Haffke, M., Fehlmann, D., Rummel, G., et al.
Nature 2019, vol: 574 doi: 10.1038/s41586-019-1663-8
The tricarboxylic acid cycle intermediate succinate is involved in metabolic processes and plays a crucial role in the homeostasis of mitochondrial reactive oxygen species. The receptor responsible for succinate signalling, SUCNR1 (also known as GPR91), is a member of the G-protein-coupled-receptor family and links succinate signalling to renin-induced hypertension, retinal angiogenesis and inflammation. Because SUCNR1 senses succinate as an immunological danger signal—which has relevance for diseases including ulcerative colitis, liver fibrosis, diabetes and rheumatoid arthritis—it is of interest as a therapeutic target. Here we report the high-resolution crystal structure of rat SUCNR1 in complex with an intracellular binding nanobody in the inactive conformation. Structure-based mutagenesis and radioligand-binding studies, in conjunction with molecular modelling, identified key residues for species-selective antagonist binding and enabled the determination of the high-resolution crystal structure of a humanized rat SUCNR1 in complex with a high-affinity, human-selective antagonist denoted NF-56-EJ40. We anticipate that these structural insights into the architecture of the succinate receptor and its antagonist selectivity will enable structure-based drug discovery and will further help to elucidate the function of SUCNR1 in vitro and in vivo.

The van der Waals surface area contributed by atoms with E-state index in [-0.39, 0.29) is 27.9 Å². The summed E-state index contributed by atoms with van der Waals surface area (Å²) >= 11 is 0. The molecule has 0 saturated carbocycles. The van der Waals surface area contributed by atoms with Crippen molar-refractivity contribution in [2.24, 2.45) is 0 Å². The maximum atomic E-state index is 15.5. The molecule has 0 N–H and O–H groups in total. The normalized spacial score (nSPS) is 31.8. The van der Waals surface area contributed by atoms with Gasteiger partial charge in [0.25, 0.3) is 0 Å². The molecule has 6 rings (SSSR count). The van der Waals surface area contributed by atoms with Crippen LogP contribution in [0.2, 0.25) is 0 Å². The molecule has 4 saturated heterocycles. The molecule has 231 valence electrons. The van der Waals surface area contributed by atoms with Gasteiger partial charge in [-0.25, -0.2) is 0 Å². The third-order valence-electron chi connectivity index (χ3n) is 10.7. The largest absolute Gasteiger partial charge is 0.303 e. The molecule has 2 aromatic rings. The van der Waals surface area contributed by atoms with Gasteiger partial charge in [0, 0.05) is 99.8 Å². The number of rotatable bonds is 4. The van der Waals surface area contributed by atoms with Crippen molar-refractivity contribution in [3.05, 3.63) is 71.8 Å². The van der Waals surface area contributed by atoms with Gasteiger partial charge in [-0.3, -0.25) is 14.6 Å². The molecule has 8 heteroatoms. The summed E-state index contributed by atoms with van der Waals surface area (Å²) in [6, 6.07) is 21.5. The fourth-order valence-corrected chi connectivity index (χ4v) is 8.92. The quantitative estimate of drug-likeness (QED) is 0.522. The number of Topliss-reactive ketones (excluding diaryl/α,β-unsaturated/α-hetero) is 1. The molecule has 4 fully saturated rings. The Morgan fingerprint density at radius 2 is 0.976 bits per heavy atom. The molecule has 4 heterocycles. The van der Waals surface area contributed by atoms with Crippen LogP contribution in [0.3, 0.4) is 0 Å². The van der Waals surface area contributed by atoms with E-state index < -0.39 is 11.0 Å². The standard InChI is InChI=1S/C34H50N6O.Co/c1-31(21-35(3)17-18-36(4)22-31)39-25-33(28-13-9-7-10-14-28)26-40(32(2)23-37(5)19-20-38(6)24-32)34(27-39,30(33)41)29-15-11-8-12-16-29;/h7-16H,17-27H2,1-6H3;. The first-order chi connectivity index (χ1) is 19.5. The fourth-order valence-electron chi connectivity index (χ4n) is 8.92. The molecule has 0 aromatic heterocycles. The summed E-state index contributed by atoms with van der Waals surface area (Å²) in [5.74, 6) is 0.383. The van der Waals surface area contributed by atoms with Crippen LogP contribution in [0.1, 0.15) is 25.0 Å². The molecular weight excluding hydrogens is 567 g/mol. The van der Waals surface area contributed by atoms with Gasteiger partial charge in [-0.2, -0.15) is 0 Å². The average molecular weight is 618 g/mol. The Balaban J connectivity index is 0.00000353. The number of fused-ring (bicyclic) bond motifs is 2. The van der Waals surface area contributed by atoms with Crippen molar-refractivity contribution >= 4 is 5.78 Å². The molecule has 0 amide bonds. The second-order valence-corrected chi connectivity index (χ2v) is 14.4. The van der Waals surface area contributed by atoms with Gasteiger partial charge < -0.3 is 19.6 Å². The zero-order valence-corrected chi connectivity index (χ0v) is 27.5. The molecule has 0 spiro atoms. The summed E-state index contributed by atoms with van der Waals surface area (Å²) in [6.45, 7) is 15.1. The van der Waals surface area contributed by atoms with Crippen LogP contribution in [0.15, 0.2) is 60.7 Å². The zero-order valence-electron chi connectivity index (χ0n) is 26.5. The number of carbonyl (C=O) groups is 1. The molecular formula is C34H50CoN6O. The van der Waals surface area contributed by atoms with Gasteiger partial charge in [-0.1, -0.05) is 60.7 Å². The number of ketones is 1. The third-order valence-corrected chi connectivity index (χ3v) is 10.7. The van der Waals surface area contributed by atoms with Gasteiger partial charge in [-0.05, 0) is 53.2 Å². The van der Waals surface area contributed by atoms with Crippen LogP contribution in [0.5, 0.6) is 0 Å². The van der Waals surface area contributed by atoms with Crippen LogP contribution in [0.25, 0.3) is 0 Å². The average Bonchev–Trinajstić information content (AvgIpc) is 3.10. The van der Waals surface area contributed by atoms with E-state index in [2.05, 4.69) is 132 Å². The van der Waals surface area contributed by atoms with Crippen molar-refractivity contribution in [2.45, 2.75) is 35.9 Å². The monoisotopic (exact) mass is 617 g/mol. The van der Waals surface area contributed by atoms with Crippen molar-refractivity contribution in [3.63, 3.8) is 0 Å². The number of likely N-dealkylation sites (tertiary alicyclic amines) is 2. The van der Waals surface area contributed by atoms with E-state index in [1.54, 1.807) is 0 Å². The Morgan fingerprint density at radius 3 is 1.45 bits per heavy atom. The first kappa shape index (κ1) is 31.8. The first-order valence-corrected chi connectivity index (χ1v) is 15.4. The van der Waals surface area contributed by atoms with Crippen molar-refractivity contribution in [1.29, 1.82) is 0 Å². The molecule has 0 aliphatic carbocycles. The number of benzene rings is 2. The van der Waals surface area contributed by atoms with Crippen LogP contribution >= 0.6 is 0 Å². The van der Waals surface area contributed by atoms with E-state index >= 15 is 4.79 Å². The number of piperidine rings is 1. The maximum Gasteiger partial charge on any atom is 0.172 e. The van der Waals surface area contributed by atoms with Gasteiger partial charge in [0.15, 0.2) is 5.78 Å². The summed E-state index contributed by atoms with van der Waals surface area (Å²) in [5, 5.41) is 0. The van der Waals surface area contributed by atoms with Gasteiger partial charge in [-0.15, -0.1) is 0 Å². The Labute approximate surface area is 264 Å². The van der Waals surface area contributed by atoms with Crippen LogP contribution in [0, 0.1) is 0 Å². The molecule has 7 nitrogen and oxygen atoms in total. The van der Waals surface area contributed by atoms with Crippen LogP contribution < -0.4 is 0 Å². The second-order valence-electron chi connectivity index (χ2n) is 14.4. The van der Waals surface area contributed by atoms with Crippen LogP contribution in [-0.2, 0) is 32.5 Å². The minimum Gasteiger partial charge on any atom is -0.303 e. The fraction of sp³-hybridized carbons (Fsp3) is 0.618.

Topics: Prometheus, nanoDSF, Membrane Proteins, Publications